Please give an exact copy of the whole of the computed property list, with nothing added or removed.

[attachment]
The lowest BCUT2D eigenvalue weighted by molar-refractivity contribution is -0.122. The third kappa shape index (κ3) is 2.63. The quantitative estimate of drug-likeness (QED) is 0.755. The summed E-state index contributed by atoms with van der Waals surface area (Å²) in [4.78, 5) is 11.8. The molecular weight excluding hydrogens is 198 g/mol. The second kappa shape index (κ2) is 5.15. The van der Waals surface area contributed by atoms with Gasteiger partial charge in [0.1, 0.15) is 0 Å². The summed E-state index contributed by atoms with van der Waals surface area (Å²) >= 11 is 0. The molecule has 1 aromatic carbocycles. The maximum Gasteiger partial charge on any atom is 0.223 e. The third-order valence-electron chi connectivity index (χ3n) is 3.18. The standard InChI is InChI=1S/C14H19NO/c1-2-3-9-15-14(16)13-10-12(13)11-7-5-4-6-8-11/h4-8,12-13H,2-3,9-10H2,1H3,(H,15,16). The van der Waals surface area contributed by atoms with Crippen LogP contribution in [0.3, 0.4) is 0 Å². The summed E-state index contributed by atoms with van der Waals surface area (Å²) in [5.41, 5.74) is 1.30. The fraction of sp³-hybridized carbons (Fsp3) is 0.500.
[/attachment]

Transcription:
The lowest BCUT2D eigenvalue weighted by molar-refractivity contribution is -0.122. The third kappa shape index (κ3) is 2.63. The quantitative estimate of drug-likeness (QED) is 0.755. The summed E-state index contributed by atoms with van der Waals surface area (Å²) in [4.78, 5) is 11.8. The molecular weight excluding hydrogens is 198 g/mol. The second kappa shape index (κ2) is 5.15. The van der Waals surface area contributed by atoms with Gasteiger partial charge in [0.1, 0.15) is 0 Å². The summed E-state index contributed by atoms with van der Waals surface area (Å²) >= 11 is 0. The molecule has 1 aromatic carbocycles. The maximum Gasteiger partial charge on any atom is 0.223 e. The third-order valence-electron chi connectivity index (χ3n) is 3.18. The standard InChI is InChI=1S/C14H19NO/c1-2-3-9-15-14(16)13-10-12(13)11-7-5-4-6-8-11/h4-8,12-13H,2-3,9-10H2,1H3,(H,15,16). The van der Waals surface area contributed by atoms with Crippen LogP contribution in [0.3, 0.4) is 0 Å². The summed E-state index contributed by atoms with van der Waals surface area (Å²) in [5.41, 5.74) is 1.30. The fraction of sp³-hybridized carbons (Fsp3) is 0.500.